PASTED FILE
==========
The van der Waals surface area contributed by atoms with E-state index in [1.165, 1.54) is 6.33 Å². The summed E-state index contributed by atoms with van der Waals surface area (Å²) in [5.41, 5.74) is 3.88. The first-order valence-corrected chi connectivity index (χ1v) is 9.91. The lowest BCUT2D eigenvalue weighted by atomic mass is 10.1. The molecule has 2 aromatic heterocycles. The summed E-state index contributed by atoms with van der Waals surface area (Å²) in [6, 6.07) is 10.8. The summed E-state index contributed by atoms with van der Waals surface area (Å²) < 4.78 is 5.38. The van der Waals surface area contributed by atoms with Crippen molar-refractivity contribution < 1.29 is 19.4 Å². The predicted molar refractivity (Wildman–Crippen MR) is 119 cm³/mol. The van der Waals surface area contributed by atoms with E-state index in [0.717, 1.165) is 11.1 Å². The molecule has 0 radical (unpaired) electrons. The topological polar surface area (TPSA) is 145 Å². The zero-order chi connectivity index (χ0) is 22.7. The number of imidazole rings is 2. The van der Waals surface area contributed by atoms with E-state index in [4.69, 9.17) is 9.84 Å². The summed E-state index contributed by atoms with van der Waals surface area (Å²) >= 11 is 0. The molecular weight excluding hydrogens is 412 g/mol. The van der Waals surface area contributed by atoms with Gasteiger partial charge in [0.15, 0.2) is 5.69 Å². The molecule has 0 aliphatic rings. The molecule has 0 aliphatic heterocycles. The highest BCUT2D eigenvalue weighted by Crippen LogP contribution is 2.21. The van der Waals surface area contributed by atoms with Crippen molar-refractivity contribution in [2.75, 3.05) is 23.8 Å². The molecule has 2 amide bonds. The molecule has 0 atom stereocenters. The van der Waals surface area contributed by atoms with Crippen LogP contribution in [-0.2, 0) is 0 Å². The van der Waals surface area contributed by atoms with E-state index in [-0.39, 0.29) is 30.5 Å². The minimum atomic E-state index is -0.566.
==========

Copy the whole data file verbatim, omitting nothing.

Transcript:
The van der Waals surface area contributed by atoms with E-state index in [1.165, 1.54) is 6.33 Å². The summed E-state index contributed by atoms with van der Waals surface area (Å²) in [5.41, 5.74) is 3.88. The first-order valence-corrected chi connectivity index (χ1v) is 9.91. The lowest BCUT2D eigenvalue weighted by atomic mass is 10.1. The molecule has 2 aromatic heterocycles. The summed E-state index contributed by atoms with van der Waals surface area (Å²) in [6, 6.07) is 10.8. The summed E-state index contributed by atoms with van der Waals surface area (Å²) < 4.78 is 5.38. The van der Waals surface area contributed by atoms with Crippen molar-refractivity contribution < 1.29 is 19.4 Å². The predicted molar refractivity (Wildman–Crippen MR) is 119 cm³/mol. The van der Waals surface area contributed by atoms with E-state index in [0.717, 1.165) is 11.1 Å². The molecule has 0 radical (unpaired) electrons. The topological polar surface area (TPSA) is 145 Å². The zero-order chi connectivity index (χ0) is 22.7. The number of imidazole rings is 2. The van der Waals surface area contributed by atoms with E-state index in [4.69, 9.17) is 9.84 Å². The summed E-state index contributed by atoms with van der Waals surface area (Å²) >= 11 is 0. The molecular weight excluding hydrogens is 412 g/mol. The van der Waals surface area contributed by atoms with Gasteiger partial charge in [0.15, 0.2) is 5.69 Å². The molecule has 0 aliphatic rings. The molecule has 0 aliphatic heterocycles. The highest BCUT2D eigenvalue weighted by Crippen LogP contribution is 2.21. The van der Waals surface area contributed by atoms with Crippen molar-refractivity contribution in [2.75, 3.05) is 23.8 Å². The molecule has 2 amide bonds. The molecule has 0 atom stereocenters. The van der Waals surface area contributed by atoms with Crippen LogP contribution in [-0.2, 0) is 0 Å². The van der Waals surface area contributed by atoms with E-state index in [-0.39, 0.29) is 30.5 Å². The minimum atomic E-state index is -0.566.